reduction in or loss of their benefits. Interviewees said to me
that they haven’t received a proper answer for their question
about the eligible amount of own earnings whilst living on so-
cial assistance. This also exists with basic unemployment bene-
fits and housing allowance. Opacity gets worse with recipients
receiving these three benefits simultaneously. Irregularities in
the system such as delays, mistakes in calculations and lost
documents also cause unpredictability.
“I once received social assistance and it stated in the decision
letter that they have granted me 25 euro for other costs. Rather
negligible amount. A friend of mine had once received money
for his hobby so we thought that these other costs meant that.
Well it became clear that there had been a mistake in calcula-
tion and social services claimed the money back” (Interview
In addition to the system street-level officers are also a cause
for unpredictability. Interviewees have experiences where an
officer hasn’t been aware of what documents should be in-
cluded in applying certain benefits. That is the case especially
with complex issues where recipient is receiving multiple bene-
fits. Recipients have also been asked to submit unnecessary
documents and some necessary documents are lost by officers.
“I received a letter from Social Insurance Institute of Finland
saying that treatment of my benefits is almost completed. I
started to wonder what it meant and I called to the office and
asked about it. The officer couldn’t answer me which benefit
the completion letter meant. She promised to find out. Still at
this day I don’t know what benefit that letter was about” (In-
terview 13).
Dubois (2010: p. 140) also pays attention to administrative
letters which according to his research are occasionally income-
prehensible even for those who have a good grasp of adminis-
trative language for example reception agents. This kind of
letters is often sent automatically and doesn’t require any action
from the recipient. But like Dubois (2010: p. 140) puts it “these
letters often cause recipients to worry” and they either come or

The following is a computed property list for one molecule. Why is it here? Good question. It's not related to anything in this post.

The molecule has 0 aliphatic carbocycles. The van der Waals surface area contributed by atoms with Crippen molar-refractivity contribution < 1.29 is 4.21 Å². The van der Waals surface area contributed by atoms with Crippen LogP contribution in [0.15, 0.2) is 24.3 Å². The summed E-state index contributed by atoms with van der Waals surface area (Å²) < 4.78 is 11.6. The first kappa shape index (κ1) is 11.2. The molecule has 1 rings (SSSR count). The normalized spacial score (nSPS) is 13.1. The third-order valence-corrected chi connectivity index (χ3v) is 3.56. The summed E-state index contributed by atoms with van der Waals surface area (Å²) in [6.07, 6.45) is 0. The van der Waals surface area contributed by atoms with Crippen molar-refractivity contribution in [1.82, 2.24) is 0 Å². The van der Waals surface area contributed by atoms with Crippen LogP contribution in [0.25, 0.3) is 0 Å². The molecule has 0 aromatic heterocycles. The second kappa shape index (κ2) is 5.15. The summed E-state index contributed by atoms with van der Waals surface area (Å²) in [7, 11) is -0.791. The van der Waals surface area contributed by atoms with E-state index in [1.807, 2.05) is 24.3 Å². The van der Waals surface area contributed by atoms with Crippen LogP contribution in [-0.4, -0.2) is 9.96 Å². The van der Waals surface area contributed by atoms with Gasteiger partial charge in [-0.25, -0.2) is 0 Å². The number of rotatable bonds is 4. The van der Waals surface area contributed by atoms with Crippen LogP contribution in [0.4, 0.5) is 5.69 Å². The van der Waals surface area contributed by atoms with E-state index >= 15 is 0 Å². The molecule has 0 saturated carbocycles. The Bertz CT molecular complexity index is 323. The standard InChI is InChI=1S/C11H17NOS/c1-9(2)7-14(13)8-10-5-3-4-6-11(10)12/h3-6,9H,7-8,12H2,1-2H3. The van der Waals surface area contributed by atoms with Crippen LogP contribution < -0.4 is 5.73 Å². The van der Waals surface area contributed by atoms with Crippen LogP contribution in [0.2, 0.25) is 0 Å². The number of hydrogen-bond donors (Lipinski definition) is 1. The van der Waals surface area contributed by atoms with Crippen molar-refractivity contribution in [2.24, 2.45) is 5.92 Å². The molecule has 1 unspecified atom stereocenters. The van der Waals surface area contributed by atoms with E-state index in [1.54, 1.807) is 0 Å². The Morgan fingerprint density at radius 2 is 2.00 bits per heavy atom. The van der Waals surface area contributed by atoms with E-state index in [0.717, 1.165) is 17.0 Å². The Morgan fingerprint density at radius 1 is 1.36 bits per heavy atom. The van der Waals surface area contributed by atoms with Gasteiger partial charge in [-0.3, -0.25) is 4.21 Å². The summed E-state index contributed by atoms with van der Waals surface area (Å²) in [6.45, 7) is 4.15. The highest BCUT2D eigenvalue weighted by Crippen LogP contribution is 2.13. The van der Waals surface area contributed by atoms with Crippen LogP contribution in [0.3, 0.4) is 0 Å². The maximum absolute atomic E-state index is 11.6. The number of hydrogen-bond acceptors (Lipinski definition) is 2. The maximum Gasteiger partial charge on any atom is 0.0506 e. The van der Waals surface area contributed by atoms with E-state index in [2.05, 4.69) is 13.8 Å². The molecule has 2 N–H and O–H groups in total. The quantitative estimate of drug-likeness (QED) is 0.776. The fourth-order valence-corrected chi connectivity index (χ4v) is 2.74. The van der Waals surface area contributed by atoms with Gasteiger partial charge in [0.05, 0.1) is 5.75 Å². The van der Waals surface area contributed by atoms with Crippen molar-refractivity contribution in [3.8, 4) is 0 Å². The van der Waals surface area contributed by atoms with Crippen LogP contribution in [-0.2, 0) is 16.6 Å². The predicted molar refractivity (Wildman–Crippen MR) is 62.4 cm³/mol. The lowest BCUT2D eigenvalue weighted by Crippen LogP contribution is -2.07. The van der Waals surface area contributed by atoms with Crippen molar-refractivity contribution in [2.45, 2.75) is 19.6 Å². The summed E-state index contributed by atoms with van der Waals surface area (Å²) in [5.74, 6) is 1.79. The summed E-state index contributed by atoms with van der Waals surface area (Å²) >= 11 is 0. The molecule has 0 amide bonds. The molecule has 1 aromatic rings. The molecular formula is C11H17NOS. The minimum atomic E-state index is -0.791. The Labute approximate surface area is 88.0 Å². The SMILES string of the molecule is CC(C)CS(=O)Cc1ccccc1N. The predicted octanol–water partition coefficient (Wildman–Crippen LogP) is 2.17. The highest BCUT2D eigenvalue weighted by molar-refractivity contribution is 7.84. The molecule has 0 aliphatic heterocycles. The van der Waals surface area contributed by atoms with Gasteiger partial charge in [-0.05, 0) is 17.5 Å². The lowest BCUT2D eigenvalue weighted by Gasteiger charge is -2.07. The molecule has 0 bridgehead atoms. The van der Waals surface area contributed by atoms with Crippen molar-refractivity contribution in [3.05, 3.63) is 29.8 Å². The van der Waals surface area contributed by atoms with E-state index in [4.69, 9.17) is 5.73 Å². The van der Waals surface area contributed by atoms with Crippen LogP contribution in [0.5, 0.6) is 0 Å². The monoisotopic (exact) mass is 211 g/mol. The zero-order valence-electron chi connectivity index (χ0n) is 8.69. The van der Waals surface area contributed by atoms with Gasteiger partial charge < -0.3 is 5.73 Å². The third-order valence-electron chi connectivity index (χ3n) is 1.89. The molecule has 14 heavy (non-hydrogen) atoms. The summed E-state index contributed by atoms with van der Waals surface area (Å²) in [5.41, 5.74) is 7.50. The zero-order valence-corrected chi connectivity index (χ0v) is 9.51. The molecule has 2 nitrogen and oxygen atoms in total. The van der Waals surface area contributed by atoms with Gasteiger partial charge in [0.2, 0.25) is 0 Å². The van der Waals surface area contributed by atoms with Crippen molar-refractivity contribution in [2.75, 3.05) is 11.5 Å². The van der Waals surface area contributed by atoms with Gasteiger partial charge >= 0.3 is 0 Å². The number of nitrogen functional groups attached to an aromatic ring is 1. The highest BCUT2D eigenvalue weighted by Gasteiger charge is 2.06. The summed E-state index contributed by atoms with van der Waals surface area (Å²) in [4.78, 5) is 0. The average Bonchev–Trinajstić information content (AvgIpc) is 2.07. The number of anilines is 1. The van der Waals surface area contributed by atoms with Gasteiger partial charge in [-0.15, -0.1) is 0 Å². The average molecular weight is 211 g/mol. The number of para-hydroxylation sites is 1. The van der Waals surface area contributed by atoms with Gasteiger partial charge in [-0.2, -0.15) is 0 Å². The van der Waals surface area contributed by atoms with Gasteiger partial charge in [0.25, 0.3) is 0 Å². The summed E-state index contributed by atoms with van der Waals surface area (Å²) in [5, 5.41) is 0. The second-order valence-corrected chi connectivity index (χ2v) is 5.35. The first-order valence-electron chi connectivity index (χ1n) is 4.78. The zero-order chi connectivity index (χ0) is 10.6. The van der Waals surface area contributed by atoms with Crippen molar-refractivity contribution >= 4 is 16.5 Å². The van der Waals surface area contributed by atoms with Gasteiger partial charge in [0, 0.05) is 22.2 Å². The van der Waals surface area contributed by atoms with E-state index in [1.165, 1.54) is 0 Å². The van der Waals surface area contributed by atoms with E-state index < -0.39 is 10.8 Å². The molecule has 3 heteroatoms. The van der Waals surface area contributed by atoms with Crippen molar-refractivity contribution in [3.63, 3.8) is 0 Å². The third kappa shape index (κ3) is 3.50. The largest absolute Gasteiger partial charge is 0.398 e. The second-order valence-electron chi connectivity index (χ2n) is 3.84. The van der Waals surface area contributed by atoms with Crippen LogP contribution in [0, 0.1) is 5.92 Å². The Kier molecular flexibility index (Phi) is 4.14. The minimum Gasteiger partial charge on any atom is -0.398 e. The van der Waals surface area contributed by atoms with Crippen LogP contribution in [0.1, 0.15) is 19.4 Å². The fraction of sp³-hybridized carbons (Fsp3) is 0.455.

phone to the office. These experiences “foster an Orwellian
vision of an inhuman institution to which men—including the
benefit office agents have to submit” (Dubois, 2010: p. 140).
Victims of the Welfare State?
Welfare bureaucracy in general is the core of my analysis
and how it appears in the lives of clients in relation to street-
level bureaucracy. Position construction of inadequacy, discipl-
ine and unpredictability all derive from interviewees having a
close and sustained relationship with street-level bureaucrats.
The greater the involvement of the recipient with the street-
level officer, the more sustained and critical are the implica-
tions of the interactions (Lipsky, 1980: p. 66). Interviewed peo-
ple living with scarce economic resources have to depend on
several agencies and they are often bounced from one agency to
another. Feelings of dependency, powerlessness, and, deriving
from these, anger are everyday life for the interviewees.
Positions of inadequacy, discipline and unpredictability ap-
point the responsibility of current situation from the recipient to
the street-level bureaucrats. Interviewees are reciting these self-
victimizing positions when the bureaucracy is concerned but
are at the same time positioning themselves as active job seek-
ers and modest consumers. I interpret this difference in posi-
tioning deriving from unfolding story-line of victimhood. Posi-